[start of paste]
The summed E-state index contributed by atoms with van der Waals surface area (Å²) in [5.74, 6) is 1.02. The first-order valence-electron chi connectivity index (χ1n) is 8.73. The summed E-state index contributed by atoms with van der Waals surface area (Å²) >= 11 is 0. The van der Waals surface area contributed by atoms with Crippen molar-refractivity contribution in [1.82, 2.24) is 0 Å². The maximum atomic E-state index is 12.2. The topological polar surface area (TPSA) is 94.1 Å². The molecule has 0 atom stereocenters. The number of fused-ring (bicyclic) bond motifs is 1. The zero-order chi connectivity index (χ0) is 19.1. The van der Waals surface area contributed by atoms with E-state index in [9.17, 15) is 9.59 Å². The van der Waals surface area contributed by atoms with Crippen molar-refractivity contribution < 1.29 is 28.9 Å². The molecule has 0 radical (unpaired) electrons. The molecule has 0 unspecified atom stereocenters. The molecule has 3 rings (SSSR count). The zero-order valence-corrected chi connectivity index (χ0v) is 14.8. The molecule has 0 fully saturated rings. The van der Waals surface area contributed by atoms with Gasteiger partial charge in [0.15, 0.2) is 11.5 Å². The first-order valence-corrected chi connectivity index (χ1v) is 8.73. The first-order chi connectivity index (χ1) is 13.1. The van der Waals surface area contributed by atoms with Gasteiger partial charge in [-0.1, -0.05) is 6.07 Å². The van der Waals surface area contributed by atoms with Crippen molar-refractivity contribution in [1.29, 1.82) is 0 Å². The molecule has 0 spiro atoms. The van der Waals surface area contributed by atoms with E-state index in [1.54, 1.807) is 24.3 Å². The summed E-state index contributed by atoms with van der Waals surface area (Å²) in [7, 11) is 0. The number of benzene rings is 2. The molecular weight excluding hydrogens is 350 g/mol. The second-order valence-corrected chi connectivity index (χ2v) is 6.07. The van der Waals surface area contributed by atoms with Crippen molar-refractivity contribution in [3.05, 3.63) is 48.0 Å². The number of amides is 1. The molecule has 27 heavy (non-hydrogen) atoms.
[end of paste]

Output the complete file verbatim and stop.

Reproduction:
The summed E-state index contributed by atoms with van der Waals surface area (Å²) in [5.74, 6) is 1.02. The first-order valence-electron chi connectivity index (χ1n) is 8.73. The summed E-state index contributed by atoms with van der Waals surface area (Å²) >= 11 is 0. The van der Waals surface area contributed by atoms with Crippen molar-refractivity contribution in [1.82, 2.24) is 0 Å². The maximum atomic E-state index is 12.2. The topological polar surface area (TPSA) is 94.1 Å². The molecule has 0 atom stereocenters. The number of fused-ring (bicyclic) bond motifs is 1. The zero-order chi connectivity index (χ0) is 19.1. The van der Waals surface area contributed by atoms with E-state index in [9.17, 15) is 9.59 Å². The van der Waals surface area contributed by atoms with Crippen molar-refractivity contribution < 1.29 is 28.9 Å². The molecule has 0 radical (unpaired) electrons. The molecule has 0 unspecified atom stereocenters. The molecule has 3 rings (SSSR count). The zero-order valence-corrected chi connectivity index (χ0v) is 14.8. The molecule has 0 fully saturated rings. The van der Waals surface area contributed by atoms with Gasteiger partial charge in [0.15, 0.2) is 11.5 Å². The first-order valence-corrected chi connectivity index (χ1v) is 8.73. The first-order chi connectivity index (χ1) is 13.1. The van der Waals surface area contributed by atoms with Gasteiger partial charge in [-0.1, -0.05) is 6.07 Å². The van der Waals surface area contributed by atoms with Crippen molar-refractivity contribution in [1.29, 1.82) is 0 Å². The molecule has 0 spiro atoms. The van der Waals surface area contributed by atoms with E-state index in [1.54, 1.807) is 24.3 Å². The summed E-state index contributed by atoms with van der Waals surface area (Å²) in [7, 11) is 0. The number of benzene rings is 2. The molecular weight excluding hydrogens is 350 g/mol. The second-order valence-corrected chi connectivity index (χ2v) is 6.07. The van der Waals surface area contributed by atoms with Crippen molar-refractivity contribution in [3.05, 3.63) is 48.0 Å². The number of amides is 1. The molecule has 27 heavy (non-hydrogen) atoms.